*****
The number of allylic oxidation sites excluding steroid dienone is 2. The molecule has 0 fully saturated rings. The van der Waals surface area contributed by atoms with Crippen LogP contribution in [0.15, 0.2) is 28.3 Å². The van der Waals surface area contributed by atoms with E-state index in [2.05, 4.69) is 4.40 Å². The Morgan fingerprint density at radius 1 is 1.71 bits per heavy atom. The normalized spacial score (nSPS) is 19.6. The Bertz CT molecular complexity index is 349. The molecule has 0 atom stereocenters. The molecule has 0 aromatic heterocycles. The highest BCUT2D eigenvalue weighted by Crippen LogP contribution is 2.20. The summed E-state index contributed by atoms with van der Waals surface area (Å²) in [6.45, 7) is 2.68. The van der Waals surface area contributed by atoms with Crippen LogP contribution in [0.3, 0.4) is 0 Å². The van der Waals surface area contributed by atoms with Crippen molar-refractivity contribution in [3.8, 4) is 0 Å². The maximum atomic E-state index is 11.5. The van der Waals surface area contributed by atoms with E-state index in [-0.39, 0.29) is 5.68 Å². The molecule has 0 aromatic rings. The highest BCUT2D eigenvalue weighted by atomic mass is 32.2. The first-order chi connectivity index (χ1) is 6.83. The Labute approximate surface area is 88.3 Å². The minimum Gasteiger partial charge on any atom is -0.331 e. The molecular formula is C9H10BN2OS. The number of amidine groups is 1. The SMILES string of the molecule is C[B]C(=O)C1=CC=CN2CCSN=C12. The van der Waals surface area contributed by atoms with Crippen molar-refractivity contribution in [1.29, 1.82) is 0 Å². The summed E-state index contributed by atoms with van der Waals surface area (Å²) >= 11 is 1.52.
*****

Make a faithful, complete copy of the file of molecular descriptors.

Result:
The number of allylic oxidation sites excluding steroid dienone is 2. The molecule has 0 fully saturated rings. The van der Waals surface area contributed by atoms with Crippen LogP contribution in [0.15, 0.2) is 28.3 Å². The van der Waals surface area contributed by atoms with E-state index in [2.05, 4.69) is 4.40 Å². The Morgan fingerprint density at radius 1 is 1.71 bits per heavy atom. The normalized spacial score (nSPS) is 19.6. The Bertz CT molecular complexity index is 349. The molecule has 0 atom stereocenters. The molecule has 0 aromatic heterocycles. The highest BCUT2D eigenvalue weighted by Crippen LogP contribution is 2.20. The summed E-state index contributed by atoms with van der Waals surface area (Å²) in [6.45, 7) is 2.68. The van der Waals surface area contributed by atoms with Crippen LogP contribution in [0.3, 0.4) is 0 Å². The van der Waals surface area contributed by atoms with Crippen molar-refractivity contribution in [3.8, 4) is 0 Å². The maximum atomic E-state index is 11.5. The van der Waals surface area contributed by atoms with E-state index in [-0.39, 0.29) is 5.68 Å². The molecule has 0 aromatic rings. The highest BCUT2D eigenvalue weighted by atomic mass is 32.2. The first-order chi connectivity index (χ1) is 6.83. The Labute approximate surface area is 88.3 Å². The minimum Gasteiger partial charge on any atom is -0.331 e. The molecular formula is C9H10BN2OS. The number of amidine groups is 1. The SMILES string of the molecule is C[B]C(=O)C1=CC=CN2CCSN=C12. The van der Waals surface area contributed by atoms with Crippen molar-refractivity contribution in [1.29, 1.82) is 0 Å². The summed E-state index contributed by atoms with van der Waals surface area (Å²) >= 11 is 1.52.